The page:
Note: This message is displayed if (1) your browser is not standards-compliant or (2) you have you disabled CSS. Read our Policies for more information.
The state banner was adopted by the 1917 Indiana General Assembly as part of the celebration of the state's 1916 centennial, after a competition sponsored by the Daughters of the American Revolution. The prize-winning design was submitted by Paul Hadley of Mooresville, Indiana, a respected Hoosier artist.
The torch in the center stands for liberty and enlightenment; the rays represent their far-reaching influence. The official description in the Indiana Code explains the rest of the symbolism:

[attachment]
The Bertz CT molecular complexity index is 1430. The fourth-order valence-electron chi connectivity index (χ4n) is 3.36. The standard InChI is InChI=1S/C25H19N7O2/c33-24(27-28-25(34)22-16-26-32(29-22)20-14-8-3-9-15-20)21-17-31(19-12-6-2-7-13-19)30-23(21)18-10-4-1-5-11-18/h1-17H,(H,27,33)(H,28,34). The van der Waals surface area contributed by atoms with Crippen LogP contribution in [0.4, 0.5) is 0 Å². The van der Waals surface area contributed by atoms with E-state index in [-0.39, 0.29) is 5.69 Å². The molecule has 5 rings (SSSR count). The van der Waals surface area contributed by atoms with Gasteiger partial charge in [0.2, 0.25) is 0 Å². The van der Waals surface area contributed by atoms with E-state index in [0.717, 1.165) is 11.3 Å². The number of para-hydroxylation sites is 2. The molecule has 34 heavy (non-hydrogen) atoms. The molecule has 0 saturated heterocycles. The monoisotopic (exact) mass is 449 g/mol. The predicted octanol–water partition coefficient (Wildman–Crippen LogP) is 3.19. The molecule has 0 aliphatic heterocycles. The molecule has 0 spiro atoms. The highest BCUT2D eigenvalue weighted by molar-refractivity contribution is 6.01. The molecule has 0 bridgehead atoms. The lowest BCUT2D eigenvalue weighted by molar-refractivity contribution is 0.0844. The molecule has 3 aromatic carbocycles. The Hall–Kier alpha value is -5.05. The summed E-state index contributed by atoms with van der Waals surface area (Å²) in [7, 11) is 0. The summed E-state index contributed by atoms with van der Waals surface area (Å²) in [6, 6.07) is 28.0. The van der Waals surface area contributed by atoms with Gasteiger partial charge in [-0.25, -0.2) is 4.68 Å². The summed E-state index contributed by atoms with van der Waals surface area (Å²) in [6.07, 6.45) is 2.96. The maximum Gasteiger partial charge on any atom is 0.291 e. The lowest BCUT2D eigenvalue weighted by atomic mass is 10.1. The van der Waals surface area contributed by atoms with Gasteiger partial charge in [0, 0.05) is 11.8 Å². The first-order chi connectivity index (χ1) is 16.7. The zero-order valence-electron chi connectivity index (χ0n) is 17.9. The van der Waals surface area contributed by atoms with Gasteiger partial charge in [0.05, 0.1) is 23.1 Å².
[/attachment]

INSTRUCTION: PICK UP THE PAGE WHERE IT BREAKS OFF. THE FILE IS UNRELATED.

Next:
"The field of the flag shall be blue with nineteen stars and a flaming torch in gold or buff. Thirteen stars shall be arranged in an outer circle, representing the thirteen original states; five stars shall be arranged in a half circle below the torch and inside the outer circle of stars, representing the states admitted prior to Indiana; and the nineteenth star, appreciably larger than the others and representing Indiana shall be placed above the flame of the torch."